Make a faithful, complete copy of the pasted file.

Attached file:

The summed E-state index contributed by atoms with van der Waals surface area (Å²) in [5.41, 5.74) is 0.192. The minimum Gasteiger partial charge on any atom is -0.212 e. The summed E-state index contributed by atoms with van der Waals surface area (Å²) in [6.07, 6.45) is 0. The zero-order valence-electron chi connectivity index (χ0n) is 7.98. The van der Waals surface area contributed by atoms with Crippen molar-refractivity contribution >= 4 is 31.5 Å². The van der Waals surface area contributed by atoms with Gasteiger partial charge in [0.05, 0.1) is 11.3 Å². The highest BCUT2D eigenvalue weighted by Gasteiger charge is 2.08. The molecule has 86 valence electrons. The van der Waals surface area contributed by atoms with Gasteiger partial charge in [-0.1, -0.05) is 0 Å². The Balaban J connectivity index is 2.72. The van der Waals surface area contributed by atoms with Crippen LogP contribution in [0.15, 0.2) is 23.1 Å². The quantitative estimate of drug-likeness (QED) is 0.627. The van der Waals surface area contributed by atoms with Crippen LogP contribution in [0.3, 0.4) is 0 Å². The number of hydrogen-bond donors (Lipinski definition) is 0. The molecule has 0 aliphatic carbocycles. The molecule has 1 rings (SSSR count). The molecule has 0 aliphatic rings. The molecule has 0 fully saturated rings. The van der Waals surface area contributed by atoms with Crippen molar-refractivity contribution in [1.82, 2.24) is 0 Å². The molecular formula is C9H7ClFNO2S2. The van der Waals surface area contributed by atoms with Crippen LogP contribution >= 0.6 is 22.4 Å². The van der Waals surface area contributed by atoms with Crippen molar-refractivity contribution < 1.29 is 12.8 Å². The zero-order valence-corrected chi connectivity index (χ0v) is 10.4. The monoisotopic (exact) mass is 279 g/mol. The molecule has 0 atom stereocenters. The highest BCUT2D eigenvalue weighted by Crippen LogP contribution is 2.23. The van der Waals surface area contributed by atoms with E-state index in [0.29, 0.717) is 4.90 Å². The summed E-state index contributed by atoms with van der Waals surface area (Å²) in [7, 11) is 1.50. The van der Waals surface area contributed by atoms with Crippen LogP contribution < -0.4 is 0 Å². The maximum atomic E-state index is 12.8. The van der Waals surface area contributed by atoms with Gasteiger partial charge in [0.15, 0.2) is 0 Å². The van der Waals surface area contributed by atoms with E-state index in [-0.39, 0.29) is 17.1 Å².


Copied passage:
The summed E-state index contributed by atoms with van der Waals surface area (Å²) in [5.41, 5.74) is 0.192. The minimum Gasteiger partial charge on any atom is -0.212 e. The summed E-state index contributed by atoms with van der Waals surface area (Å²) in [6.07, 6.45) is 0. The zero-order valence-electron chi connectivity index (χ0n) is 7.98. The van der Waals surface area contributed by atoms with Crippen molar-refractivity contribution >= 4 is 31.5 Å². The van der Waals surface area contributed by atoms with Gasteiger partial charge in [0.05, 0.1) is 11.3 Å². The highest BCUT2D eigenvalue weighted by Gasteiger charge is 2.08. The molecule has 86 valence electrons. The van der Waals surface area contributed by atoms with Gasteiger partial charge in [-0.1, -0.05) is 0 Å². The Balaban J connectivity index is 2.72. The van der Waals surface area contributed by atoms with Crippen LogP contribution in [0.15, 0.2) is 23.1 Å². The quantitative estimate of drug-likeness (QED) is 0.627. The van der Waals surface area contributed by atoms with Crippen LogP contribution in [0.3, 0.4) is 0 Å². The number of hydrogen-bond donors (Lipinski definition) is 0. The molecule has 0 aliphatic carbocycles. The molecule has 1 rings (SSSR count). The molecule has 0 aliphatic rings. The molecule has 0 fully saturated rings. The van der Waals surface area contributed by atoms with Crippen molar-refractivity contribution in [1.82, 2.24) is 0 Å². The molecular formula is C9H7ClFNO2S2. The van der Waals surface area contributed by atoms with Crippen LogP contribution >= 0.6 is 22.4 Å². The van der Waals surface area contributed by atoms with Crippen molar-refractivity contribution < 1.29 is 12.8 Å². The zero-order valence-corrected chi connectivity index (χ0v) is 10.4. The monoisotopic (exact) mass is 279 g/mol. The molecule has 0 atom stereocenters. The highest BCUT2D eigenvalue weighted by Crippen LogP contribution is 2.23. The van der Waals surface area contributed by atoms with E-state index in [0.29, 0.717) is 4.90 Å². The summed E-state index contributed by atoms with van der Waals surface area (Å²) in [7, 11) is 1.50. The van der Waals surface area contributed by atoms with Crippen LogP contribution < -0.4 is 0 Å². The maximum atomic E-state index is 12.8. The van der Waals surface area contributed by atoms with Gasteiger partial charge in [0.15, 0.2) is 0 Å². The van der Waals surface area contributed by atoms with E-state index in [-0.39, 0.29) is 17.1 Å².